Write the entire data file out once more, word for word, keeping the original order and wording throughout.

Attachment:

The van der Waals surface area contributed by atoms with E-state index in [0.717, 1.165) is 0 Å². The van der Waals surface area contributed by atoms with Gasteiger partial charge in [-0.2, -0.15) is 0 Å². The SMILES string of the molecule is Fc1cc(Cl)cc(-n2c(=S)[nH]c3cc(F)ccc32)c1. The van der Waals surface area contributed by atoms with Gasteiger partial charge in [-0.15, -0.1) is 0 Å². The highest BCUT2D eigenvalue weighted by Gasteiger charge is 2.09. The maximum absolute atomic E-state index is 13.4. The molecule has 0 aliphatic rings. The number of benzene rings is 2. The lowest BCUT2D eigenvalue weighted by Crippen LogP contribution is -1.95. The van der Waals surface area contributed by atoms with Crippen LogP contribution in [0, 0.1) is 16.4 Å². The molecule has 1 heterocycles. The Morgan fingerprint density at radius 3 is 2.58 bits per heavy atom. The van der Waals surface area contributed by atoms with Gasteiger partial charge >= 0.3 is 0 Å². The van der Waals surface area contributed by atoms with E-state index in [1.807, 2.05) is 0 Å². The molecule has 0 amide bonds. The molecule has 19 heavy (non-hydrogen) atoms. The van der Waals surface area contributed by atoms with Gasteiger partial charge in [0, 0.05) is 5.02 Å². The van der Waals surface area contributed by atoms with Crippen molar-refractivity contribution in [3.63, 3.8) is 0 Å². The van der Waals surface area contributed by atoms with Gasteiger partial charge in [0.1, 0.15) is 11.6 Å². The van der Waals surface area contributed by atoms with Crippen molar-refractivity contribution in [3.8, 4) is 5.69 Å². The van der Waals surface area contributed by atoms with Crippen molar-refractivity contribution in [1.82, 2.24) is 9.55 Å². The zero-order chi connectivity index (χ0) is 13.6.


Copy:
The van der Waals surface area contributed by atoms with E-state index in [0.717, 1.165) is 0 Å². The van der Waals surface area contributed by atoms with Gasteiger partial charge in [-0.2, -0.15) is 0 Å². The SMILES string of the molecule is Fc1cc(Cl)cc(-n2c(=S)[nH]c3cc(F)ccc32)c1. The van der Waals surface area contributed by atoms with Gasteiger partial charge in [-0.15, -0.1) is 0 Å². The highest BCUT2D eigenvalue weighted by Gasteiger charge is 2.09. The maximum absolute atomic E-state index is 13.4. The molecule has 0 aliphatic rings. The number of benzene rings is 2. The lowest BCUT2D eigenvalue weighted by Crippen LogP contribution is -1.95. The van der Waals surface area contributed by atoms with Crippen LogP contribution in [0, 0.1) is 16.4 Å². The molecule has 1 heterocycles. The Morgan fingerprint density at radius 3 is 2.58 bits per heavy atom. The van der Waals surface area contributed by atoms with Gasteiger partial charge >= 0.3 is 0 Å². The van der Waals surface area contributed by atoms with E-state index in [1.807, 2.05) is 0 Å². The molecule has 0 amide bonds. The molecule has 19 heavy (non-hydrogen) atoms. The van der Waals surface area contributed by atoms with Gasteiger partial charge in [0, 0.05) is 5.02 Å². The van der Waals surface area contributed by atoms with Crippen molar-refractivity contribution in [3.63, 3.8) is 0 Å². The van der Waals surface area contributed by atoms with Gasteiger partial charge in [0.1, 0.15) is 11.6 Å². The van der Waals surface area contributed by atoms with Crippen molar-refractivity contribution in [3.8, 4) is 5.69 Å². The van der Waals surface area contributed by atoms with Crippen molar-refractivity contribution in [1.82, 2.24) is 9.55 Å². The zero-order chi connectivity index (χ0) is 13.6.